Most eighteenth-century children’s books asserted the importance of what we might call ‘bourgeois’ values: industry, honesty, thrift, and so on. They often showed how the individual, however humbly born, could rise to economic and social power simply through hard work and unrelenting virtue. Commerce of all kinds was generally celebrated. Unearned privilege was often attacked, along with ‘aristocratic’ vanity and self-importance.
This was radical stuff, but sometimes writers would go further. A few children’s books told of fantastical journeys, like those in Gulliver’s Travels, to strange, utopian lands where, for instance, property was divided entirely equally, or social hierarchies had been done away with. And occasionally children’s books seem to have provided a commentary on current events in eighteenth-century Britain. It’s surprisingly to find this kind of political content in children’s literature. Perhaps the authors thought that nobody would bother checking children’s books for propaganda? Perhaps they thought that communicating a radical agenda to children was the most likely way to engender social reform?
How do children’s books try to shape the relationships between children and the people who read to them?
We now tend to think of reading as quite a private, personal experience. But in the eighteenth century this probably wasn’t always the case, particularly for children. Children’s books were generally supposed to be read aloud and in company. They were supposed to form the basis of conversation. That’s not just chat, but rather ‘conversation’ understood as a distinct and systematic educational practice. It was imagined that parents or teachers would read the book first, then select certain parts for the child to read over him or herself, probably aloud, followed by carefully directed discussion.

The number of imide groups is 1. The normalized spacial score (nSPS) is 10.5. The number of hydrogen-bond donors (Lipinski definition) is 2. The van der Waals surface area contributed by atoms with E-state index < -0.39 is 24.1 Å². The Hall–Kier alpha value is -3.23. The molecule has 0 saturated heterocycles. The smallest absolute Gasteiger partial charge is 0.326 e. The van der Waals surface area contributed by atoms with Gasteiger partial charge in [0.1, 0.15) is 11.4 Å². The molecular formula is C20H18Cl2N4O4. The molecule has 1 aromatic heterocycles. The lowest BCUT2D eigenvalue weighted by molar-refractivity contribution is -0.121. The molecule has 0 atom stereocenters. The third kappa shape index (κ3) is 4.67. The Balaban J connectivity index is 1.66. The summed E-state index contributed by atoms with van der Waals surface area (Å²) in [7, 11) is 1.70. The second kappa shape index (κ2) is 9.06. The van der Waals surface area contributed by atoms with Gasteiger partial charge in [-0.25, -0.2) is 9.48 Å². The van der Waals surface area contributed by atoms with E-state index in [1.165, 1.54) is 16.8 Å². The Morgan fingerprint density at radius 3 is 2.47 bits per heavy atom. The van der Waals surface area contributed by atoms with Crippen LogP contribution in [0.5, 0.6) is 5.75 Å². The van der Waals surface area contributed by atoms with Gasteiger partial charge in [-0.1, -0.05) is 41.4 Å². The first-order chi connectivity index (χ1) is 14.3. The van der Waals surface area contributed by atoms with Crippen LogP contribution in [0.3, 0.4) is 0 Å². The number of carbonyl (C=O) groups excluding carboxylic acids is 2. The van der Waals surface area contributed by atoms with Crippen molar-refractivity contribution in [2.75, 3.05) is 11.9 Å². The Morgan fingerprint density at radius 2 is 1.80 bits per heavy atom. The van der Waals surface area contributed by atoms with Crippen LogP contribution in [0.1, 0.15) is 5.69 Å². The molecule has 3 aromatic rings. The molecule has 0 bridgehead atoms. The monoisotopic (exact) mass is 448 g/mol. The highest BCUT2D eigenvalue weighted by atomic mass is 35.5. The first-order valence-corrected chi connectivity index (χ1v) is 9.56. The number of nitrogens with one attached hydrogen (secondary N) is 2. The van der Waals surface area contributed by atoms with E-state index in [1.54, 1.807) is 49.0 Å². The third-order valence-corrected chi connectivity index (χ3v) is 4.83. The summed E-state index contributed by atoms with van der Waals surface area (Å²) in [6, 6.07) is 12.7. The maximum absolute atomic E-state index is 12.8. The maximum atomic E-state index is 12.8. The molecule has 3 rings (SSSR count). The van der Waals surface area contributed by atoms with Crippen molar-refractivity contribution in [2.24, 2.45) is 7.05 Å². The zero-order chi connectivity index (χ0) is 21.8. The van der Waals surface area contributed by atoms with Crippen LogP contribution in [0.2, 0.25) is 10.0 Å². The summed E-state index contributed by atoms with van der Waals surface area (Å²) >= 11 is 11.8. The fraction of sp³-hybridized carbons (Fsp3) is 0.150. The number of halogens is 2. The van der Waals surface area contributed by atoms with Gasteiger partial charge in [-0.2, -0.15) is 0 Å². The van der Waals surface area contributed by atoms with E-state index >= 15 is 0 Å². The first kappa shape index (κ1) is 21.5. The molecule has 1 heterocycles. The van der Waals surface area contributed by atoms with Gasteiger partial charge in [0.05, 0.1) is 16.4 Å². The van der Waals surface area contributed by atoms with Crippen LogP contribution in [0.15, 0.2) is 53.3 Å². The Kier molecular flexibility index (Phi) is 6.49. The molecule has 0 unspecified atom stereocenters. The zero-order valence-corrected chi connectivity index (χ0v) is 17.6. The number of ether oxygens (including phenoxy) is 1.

Whether this actually happened much in real life is debateable. But it seems to have stemmed from a deep-seated anxiety about children’s literature. It was an age when the importance of personalised education, particularly by mothers, was being asserted. Books were understood as a support for the educating mother. But the idea that they should be a substitute for her seems to have been horrifying (much as we might today be horrified at the idea that the TV, or the computer, should replace the parent). That’s why the authors and publishers of eighteenth-century children’s books were careful to position them as part of a conversation, an interpersonal culture, not something that would allow the child to disappear into his or her own world.
Has your research changed the way you read to your own children?
I have twin boys, a little over a year old. They do love books, but I’d say they get a lot less enjoyment out of looking at them, or hearing them being read, than they do out of chewing them! They also have their clear favourites. They’ll fight over a (really very tedious) four-page board book about a pigeon. Why? Does it taste nicer?
Researching eighteenth-century children’s literature hasn’t changed the way I read to my children, but I do sometimes catch myself falling into the role of the eighteenth-century parent, irritably trying to get the twins to listen to the story, or even just to look at the pictures, rather than destroying the book with their teeth. I think of the book textually; they have a much more physical relationship with it. It’s just the same battle as was being waged in households 250 years ago.
That the twins cherish particular books, insisting on hearing them again and again is another characteristic they share with their eighteenth-century equivalents. The eighteenth century is often supposed to be the period of a ‘reading revolution’, when people stopped having an intensive relationship with just a few books (the bible, say) and developed broad tastes that ranged over an extensive range of texts. That wasn’t true for eighteenth-century children, for whom individual books were often very precious. And it doesn’t seem to be true for children even today, if my twins are anything to go by.